With mobile eCommerce – otherwise known as mCommerce – sales expected to make up 54% of eCommerce platforms’ sales by 2021, it’s tempting to think online shopping must be reaching its maximum potential on mobile devices. On the contrary, though, a closer look at the facts suggests that eCommerce websites and apps could be further optimised to smooth the shopping experience.

I have previously commented on one Key Performance Indicator (KPI) report recently indicating that, while mobile devices are responsible for 53% of traffic to online stores, they garner these outlets only 32% of their total revenue. This sharply contrasts with the picture of desktop-based shoppers, who provide these stores with 56% of their revenue despite taking up just 37% of the traffic.

Though the report stopped short of identifying precisely why mobile shoppers were more reticent to make purchases, it’s not necessarily hard to draw a few clues. Brands can be too prone to simply transferring their desktop interfaces straight to mobile without paying sufficiently close attention to how shopping habits differ on the latter platform.

The emerging promise of mobile payments

While mobile-optimising your own eCommerce store could require you to overhaul it from top to bottom, you could find that simply integrating more mobile payment functionality into that store enables you to remove much friction from the online shopping process on mobile devices.

The term “mobile payments” is often used for payments made on a mobile device but not with cash, cheques or credit cards. This system is convenient for mobile users, as they are spared the potentially cumbersome process of typing payment details, including lengthy card numbers and billing addresses, into a series of web-based forms.

With mobile payment services, the shopper’s personal details can already be saved on their account or device, enabling them to seal a purchase in just a few taps of their screen. This convenience is likely a factor behind the slow but encouraging uptake of these services so far.

According to data from customer loyalty program Vibes, 28% of smartphone users reported using a mobile wallet in May 2019 – a notable increase from the 22% figure in 2018. Of those smartphone users not using mobile wallets, 20% said they were nonetheless interested in doing so.

This hints at the considerable potential for growth in mobile wallet adoption – especially in light of market research firm IT Intelligence Markets’ revelation that, worldwide, the mobile payment market is forecast to hit a compound annual growth rate of 33%. This would mean the market reaching an overall value of $457 billion by 2026.

The crucial component of biometrics

Biometric authentication of mobile payments is likely to help spur this growth. Indeed, Juniper Research believes that such authentication will be involved in $2 trillion of in-store and remote mobile payment transactions in 2023. This is 17 times higher than the $124 billion estimated to have been authenticated in such transactions in 2018.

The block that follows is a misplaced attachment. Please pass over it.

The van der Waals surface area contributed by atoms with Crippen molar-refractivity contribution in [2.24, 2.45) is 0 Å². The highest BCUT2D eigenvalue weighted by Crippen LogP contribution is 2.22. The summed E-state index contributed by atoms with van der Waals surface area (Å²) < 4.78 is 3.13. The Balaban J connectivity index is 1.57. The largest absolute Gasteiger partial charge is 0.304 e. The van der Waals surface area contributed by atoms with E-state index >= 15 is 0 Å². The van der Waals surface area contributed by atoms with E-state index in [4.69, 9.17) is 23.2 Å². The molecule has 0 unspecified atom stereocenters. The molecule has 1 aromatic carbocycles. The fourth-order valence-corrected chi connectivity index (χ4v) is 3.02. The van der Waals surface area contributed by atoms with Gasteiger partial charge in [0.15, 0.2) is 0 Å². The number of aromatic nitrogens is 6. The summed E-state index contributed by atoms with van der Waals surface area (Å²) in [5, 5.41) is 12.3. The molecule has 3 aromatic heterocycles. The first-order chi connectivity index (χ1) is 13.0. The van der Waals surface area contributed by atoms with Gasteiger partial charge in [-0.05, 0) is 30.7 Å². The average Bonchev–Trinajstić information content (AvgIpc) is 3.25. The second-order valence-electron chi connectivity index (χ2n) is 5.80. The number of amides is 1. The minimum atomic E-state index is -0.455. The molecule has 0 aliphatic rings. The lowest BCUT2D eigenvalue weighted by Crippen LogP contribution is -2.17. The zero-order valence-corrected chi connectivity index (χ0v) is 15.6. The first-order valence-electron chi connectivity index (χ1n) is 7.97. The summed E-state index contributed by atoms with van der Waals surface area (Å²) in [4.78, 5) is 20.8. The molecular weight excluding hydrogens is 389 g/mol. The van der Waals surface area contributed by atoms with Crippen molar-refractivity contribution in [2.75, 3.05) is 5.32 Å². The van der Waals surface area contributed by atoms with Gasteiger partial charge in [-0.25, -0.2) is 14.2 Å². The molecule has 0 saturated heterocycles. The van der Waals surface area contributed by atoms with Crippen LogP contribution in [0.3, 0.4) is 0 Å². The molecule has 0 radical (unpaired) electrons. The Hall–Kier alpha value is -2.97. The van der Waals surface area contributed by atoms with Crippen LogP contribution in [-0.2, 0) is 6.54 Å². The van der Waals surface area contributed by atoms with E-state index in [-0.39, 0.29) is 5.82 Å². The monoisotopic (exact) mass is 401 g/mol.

“Using biometrics as a method of payment is going to be pretty popular in the future,” opined Hannah Zimmerman, an associate attorney with the Kansas-based Fey LLC, in words quoted by MarketWatch. This remark is unsurprising, given the widely-acknowledged difficulty of falsifying such biometric information as fingerprints often used for authenticating Apple Pay payments.

However, with the introduction of “Face ID” to iPhones in recent years, Apple has also enabled people to use their faces for this authentication. Similarly, recent Samsung devices have come with iris scanners. It all helps to explain Juniper’s prediction that, by 2023, biometric hardware will feature to some extent in 80% – just over 5 billion – of smartphones.

The last obstacle to mobile wallet adoption

In theory, implementing the necessary infrastructure for accepting mobile payments on both websites and apps is straightforward. The likes of PayPal, Sage Pay and Skrill are already commonly declared on websites, according to a recent analysis by the Office for National Statistics (ONS).

In practice, however, on-boarding a digital payments solution is often tedious. Google recently cited this situation in justification of a new app, Google Pay for Business, aimed at helping online merchants to more easily get up and running with the search giant’s digital payments service Google Pay.

Similarly, Apple’s Developer website includes guidance on how developers can start supporting Apple Pay in their iOS and watchOS apps and websites. According to the ONS analysis, Apple Pay is already the sixth most declared payment service across 278,049 sites of UK merchants.

Through following their lead with mobile wallet implementation, you could not only more firmly secure customers’ online payments but even, as a potential consequence, encourage them to spend more; 2.4% more on average, judging from one university study. If you are still struggling with the implementation stage, please contact my eCommerce agency, Visualsoft, for guidance.

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